The growth of video advertising has been exemplary in the past few years. Millions of users consume video content every day, with platforms leveraging the medium to get more views on ads. In fact, experts predicted that of all the consumer online traffic in 2022, over 80% will be from videos (Source: Cisco). But as publishers look to increase their revenue through video advertising, which is the right ad type to choose from? The growth of video content has also driven the growth of types of video ads, and there is no one size fits all.
While there is no clear-cut solution for all publishers, there’s one format that assists a large number of publishers to get started with video ads, without requiring any video content — in-banner video ads.
In this article, we will comprehensively explain what in-banner video ads are, the different types of in-banner video ads, the key differences between in-stream and out-stream ads, the pros and cons of using them, and the best implementation practices.
What are in-banner video ads?
Unlike traditional video ads that run specifically on video ad inventories, in-banner video ads are videos or GIFs inserted in the display banner ad slots. The in-banner video ads follow the standard Interactive Advertising Bureau (IAB) size and are generally sized at 300×250.
Types of in-banner video ads
There are primarily three different types of in-banner ads that publishers can add to their slots:
- Click-to-play: In the click-to-play in-banner video ad, a static image is displayed, which when clicked by the user, plays the video ad.
- Autoplay (no sound): As the name suggests, in this type of in-banner ad, the video ad starts playing automatically without any audio.
- Hover-to-play: This in-banner video ad only starts playing when the user is hovering their cursor over the ad.
Difference between in-banner video ads and in-stream & out-stream ads
Other than in-banner video ads, publishers can display video ads through in-stream and out-stream video ads. Here are some details about these ads before we dive into a comparison.
In-Stream Video Ads: If you frequently visit YouTube, then you must have already interacted with in-stream video ads. These ads are short video ads that run during the video a user is viewing. The ads are played before the video starts, in the video itself, or once the video concludes. For a publisher to run in-stream video ads, the publisher should have pre-existing video content.
Out-Stream Ads: On the other hand, out-stream ads are video advertisements displayed within articles on a webpage. While they do not require existing video content like in-stream video ads, they do require a video player that can play the ad. These ads pop up on the screen, often muted by default. There are two types of out-stream ads, in-content ads, where the ad appears between the paragraphs on the page, and in-slide out-stream ads, which appear from the side of the user’s screen, where they have to interact with it to close (click the X button or skip).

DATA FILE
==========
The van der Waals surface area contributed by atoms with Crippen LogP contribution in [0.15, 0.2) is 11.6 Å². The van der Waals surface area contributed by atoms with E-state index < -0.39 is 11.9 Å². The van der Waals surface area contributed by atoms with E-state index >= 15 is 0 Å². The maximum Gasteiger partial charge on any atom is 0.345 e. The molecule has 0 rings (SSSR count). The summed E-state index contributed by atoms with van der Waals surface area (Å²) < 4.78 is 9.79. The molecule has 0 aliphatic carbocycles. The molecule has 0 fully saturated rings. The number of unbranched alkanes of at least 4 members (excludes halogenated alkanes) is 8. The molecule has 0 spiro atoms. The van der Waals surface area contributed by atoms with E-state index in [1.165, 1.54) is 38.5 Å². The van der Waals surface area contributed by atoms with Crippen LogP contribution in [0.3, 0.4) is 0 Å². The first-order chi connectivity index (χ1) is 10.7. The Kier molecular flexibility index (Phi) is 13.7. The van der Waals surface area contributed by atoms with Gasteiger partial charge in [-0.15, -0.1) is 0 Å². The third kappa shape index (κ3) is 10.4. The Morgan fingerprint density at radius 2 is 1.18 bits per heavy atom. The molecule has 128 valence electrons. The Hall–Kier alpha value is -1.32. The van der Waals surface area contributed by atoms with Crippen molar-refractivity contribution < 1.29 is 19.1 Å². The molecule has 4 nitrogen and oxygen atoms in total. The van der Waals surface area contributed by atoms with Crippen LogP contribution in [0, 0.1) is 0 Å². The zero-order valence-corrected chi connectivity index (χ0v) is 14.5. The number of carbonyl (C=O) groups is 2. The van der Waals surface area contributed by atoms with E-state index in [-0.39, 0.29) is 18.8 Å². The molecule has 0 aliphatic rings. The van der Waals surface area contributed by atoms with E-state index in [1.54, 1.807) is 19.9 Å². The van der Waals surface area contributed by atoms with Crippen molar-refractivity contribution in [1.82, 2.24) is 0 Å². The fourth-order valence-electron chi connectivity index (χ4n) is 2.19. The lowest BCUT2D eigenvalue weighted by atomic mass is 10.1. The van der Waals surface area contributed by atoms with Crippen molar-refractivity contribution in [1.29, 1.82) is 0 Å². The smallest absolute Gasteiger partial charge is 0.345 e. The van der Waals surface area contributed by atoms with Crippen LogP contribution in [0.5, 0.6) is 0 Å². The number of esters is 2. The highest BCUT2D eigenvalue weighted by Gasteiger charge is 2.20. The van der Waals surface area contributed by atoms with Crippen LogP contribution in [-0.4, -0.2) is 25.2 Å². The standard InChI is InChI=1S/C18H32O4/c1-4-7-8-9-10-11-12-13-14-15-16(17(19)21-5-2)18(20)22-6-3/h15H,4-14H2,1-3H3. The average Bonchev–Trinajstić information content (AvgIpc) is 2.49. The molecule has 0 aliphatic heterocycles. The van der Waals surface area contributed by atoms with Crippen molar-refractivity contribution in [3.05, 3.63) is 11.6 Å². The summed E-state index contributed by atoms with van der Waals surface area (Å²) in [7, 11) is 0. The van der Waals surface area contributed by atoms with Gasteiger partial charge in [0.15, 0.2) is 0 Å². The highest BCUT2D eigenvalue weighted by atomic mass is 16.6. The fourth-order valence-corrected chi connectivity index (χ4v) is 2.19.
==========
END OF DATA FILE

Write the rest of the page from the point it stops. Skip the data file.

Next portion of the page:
In-banner video ads offer multiple advantages over in-stream and out-stream ads, such as:
- Limited requirements: Unlike the other two ad formats, in-banner video ads do not require a video player to run. The in-banner ads can run GIFs and video clips in the banner without a video player as they are provided by the advertisers.
- Least intrusive: Out-steam and in-stream ads are considered intrusive by a huge chunk of users. In-banner ads, however, provide a favorable user experience as they do not force users to interact with them.
- Use with other ad formats: Since the in-banner ads take up the banner ad inventory, they can be run with out-stream ads to maximize the revenue.
How to use in-banner video ads on Google Ad Manager
For publishers, Google Ad Manager makes it extremely simple to set up in-banner video ads. Since the in-banner video ads are placed in the banner (display) ad slots, there are not many changes publishers need to make from the usual process.
Here’s how publishers can opt-in with the Google Ad Manager, enabling the server to deliver in-banner video ads:
- Go to the Google Ad Manager home page, and click on ‘Protections’
- Click on ‘New protection’ and then ‘Ad content’. Choose a name for the protection and select the targeting capabilities for the ad inventory
- Scroll down and click on ‘Opt-Ins’
This enables Google Ad Manager to receive requests from demand channels for in-banner video ads.
Before you add Google Ad Manager to your in-banner video ad strategy, here are some key guidelines to remember while implementing in-banner videos on Google Ad Manager:
- Select the ad unit size as you do for banner ads, but choose the video ad size, for example, 300×250.
- Make sure your in-banner video creatives meet the display requirements and guidelines.
- Creatives must include a clickable replay button.
- Total video playtime must be 4 minutes or less.
- Click-to-play creatives must have a 2.2 MB total load size with video.
- Creatives may not expand past ad unit boundaries unless initiated by the user.
- For hover-over initiated ads, 2 seconds of hovering by the user is required before audio is played.